Chapter 3 Certification Standards and the Governance of Green Foods in Southeast Asia, by Steffanie Scott, Peter Vandergeest, and Mary Young
The authors in this chapter chose to discuss organic food in relation to Indonesia, Thailand and Vietnam, due in part to the 2007 industry projections which showed the Asia-Pacific region as the fastest growing organic foods market. They discuss how corporate retailers are perceived to be the outlets of choice for these foods largely because organic food is being used as a commodity with less value added reaching the farmers who have less autonomy over the process with many small farmers being pushed out of the market. They show that rather than supporting green alternative agriculture production processes with direct producer-consumer linkages in which the cost of social and environmental sustainability is internalized, corporate involvement in organic production in these countries has led to marginalization and subservience of local knowledge and practices and primarily serves consumers abroad.

Chapter 4 In Whose Interests? Transparency and Accountability in the Global Governance of Food: Agribusiness, the Codex Alimentarius, and The World Trade Organization by Elizabeth Smythe
In this chapter, Smythe covers the issues of transparency and legitimacy in the area of labelling of GMOs in food. For nearly twenty years, the Codex Alimentarius Commission’s Committee on Labelling has been working to establish rules on labelling GM food and feed. Since the establishment of the World Trade Organization in 1995 these standards, although still voluntary guidelines, have been promoted to being “semi-binding” on states. Smyth points out that agribusiness TNCs have a vested interest in uniform standards for labelling and have greater funds to participate in the lengthy, complicated process of developing Codex standards. Risk assessment of GMO issues are determined by Codex with the assistance of the World Health Organization and the Food and Agriculture Organization experts, but most of the evidence is furnished by the food manufacturer’s scientists. Throughout the chapter, Smythe clearly sets out the transparency questions about safety, traceability, and the environment that prevail at all levels of governance in food labelling.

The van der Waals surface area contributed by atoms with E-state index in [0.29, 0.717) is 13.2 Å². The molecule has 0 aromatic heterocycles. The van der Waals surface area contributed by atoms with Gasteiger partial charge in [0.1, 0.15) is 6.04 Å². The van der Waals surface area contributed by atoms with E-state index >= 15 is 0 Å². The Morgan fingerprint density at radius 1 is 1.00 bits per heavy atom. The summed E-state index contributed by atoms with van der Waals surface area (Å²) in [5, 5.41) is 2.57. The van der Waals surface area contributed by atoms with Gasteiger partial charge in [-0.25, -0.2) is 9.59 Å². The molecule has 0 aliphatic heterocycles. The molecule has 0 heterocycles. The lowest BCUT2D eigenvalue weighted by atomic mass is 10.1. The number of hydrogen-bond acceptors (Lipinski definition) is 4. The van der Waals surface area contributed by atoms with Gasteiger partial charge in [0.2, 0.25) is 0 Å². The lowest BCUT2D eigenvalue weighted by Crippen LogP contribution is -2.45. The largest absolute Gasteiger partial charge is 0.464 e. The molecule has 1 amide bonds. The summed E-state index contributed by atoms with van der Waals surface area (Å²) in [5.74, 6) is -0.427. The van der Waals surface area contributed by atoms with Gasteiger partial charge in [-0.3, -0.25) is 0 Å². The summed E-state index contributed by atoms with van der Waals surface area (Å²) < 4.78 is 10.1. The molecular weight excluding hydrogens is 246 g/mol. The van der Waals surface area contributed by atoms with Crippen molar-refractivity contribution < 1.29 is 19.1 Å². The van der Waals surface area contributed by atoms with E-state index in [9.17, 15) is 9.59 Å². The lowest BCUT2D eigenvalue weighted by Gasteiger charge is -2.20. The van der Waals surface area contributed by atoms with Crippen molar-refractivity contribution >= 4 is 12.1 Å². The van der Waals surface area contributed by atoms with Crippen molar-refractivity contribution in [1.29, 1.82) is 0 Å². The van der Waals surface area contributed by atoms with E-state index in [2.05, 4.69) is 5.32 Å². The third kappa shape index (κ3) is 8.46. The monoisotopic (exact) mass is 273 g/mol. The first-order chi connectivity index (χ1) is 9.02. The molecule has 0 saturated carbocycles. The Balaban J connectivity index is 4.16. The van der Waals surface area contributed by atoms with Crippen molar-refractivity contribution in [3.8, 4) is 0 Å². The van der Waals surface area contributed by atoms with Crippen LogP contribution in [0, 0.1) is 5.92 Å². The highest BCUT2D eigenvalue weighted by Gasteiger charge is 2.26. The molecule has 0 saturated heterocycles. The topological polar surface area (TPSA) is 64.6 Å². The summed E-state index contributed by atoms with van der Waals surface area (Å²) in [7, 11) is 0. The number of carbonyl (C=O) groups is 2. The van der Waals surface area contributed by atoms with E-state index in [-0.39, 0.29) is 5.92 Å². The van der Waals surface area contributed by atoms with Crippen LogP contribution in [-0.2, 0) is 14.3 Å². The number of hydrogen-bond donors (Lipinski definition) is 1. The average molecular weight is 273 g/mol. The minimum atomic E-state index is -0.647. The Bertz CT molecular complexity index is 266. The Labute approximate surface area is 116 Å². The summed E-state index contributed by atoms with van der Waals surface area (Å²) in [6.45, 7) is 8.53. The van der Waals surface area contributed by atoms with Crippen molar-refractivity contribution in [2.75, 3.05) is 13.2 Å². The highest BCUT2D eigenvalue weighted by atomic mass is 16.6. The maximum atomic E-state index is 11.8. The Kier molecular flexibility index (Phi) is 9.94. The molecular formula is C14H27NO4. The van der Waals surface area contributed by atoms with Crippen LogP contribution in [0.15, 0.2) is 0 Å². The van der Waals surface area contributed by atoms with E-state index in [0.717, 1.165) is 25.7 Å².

Chapter 5 Corporate Interests in US food Aid Policy by Jennifer Clapp
Clapp begins the chapter discussing tied, in-kind food aid which is the type of food aid that is preferred by the US and which was historically used by the US to dispose of surplus food. Clapp sets out many of the largely dubious arguments later used by the US in favour of in-kind food aid. One such argument is that in-kind food aid is a tool in the fight against terrorism. Clapp prefers the primarily cash-based food aid system supported by the EU. She shows that besides being highly inefficient, the US in-kind food aid programs are distorting trade, especially in the countries where the food is delivered. In addition, she says there are environmental concerns of the recipients, especially with GM food aid. Clapp also mentions that there are general environmental issues involved because the US uses industrial farming to produce the food and insists on using its own ships to transport it half way around the world in the form of mostly grains.